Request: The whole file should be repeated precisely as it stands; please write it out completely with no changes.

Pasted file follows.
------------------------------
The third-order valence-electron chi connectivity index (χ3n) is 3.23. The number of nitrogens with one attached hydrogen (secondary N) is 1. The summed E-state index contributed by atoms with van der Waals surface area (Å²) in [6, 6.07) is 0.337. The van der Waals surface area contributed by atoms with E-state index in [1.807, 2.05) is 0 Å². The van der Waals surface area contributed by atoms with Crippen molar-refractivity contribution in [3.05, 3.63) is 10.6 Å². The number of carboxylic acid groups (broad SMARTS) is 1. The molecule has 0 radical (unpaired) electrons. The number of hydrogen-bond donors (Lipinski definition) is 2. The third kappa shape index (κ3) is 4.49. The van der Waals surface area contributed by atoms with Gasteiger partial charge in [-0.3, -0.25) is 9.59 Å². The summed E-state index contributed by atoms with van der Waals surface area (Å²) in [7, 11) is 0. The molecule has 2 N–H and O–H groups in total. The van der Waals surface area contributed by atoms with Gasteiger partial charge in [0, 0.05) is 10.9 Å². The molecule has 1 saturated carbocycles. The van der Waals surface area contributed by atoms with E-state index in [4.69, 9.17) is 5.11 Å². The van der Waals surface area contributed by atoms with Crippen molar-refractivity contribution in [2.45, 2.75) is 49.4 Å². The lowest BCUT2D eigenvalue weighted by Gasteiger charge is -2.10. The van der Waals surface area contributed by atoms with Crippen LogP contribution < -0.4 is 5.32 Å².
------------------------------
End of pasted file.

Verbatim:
The third-order valence-electron chi connectivity index (χ3n) is 3.23. The number of nitrogens with one attached hydrogen (secondary N) is 1. The summed E-state index contributed by atoms with van der Waals surface area (Å²) in [6, 6.07) is 0.337. The van der Waals surface area contributed by atoms with E-state index in [1.807, 2.05) is 0 Å². The van der Waals surface area contributed by atoms with Crippen molar-refractivity contribution in [3.05, 3.63) is 10.6 Å². The number of carboxylic acid groups (broad SMARTS) is 1. The molecule has 0 radical (unpaired) electrons. The number of hydrogen-bond donors (Lipinski definition) is 2. The third kappa shape index (κ3) is 4.49. The van der Waals surface area contributed by atoms with Gasteiger partial charge in [-0.3, -0.25) is 9.59 Å². The summed E-state index contributed by atoms with van der Waals surface area (Å²) in [7, 11) is 0. The molecule has 2 N–H and O–H groups in total. The van der Waals surface area contributed by atoms with Gasteiger partial charge in [0, 0.05) is 10.9 Å². The molecule has 1 saturated carbocycles. The van der Waals surface area contributed by atoms with E-state index in [4.69, 9.17) is 5.11 Å². The van der Waals surface area contributed by atoms with Crippen molar-refractivity contribution in [2.45, 2.75) is 49.4 Å². The lowest BCUT2D eigenvalue weighted by Gasteiger charge is -2.10. The van der Waals surface area contributed by atoms with Crippen LogP contribution < -0.4 is 5.32 Å².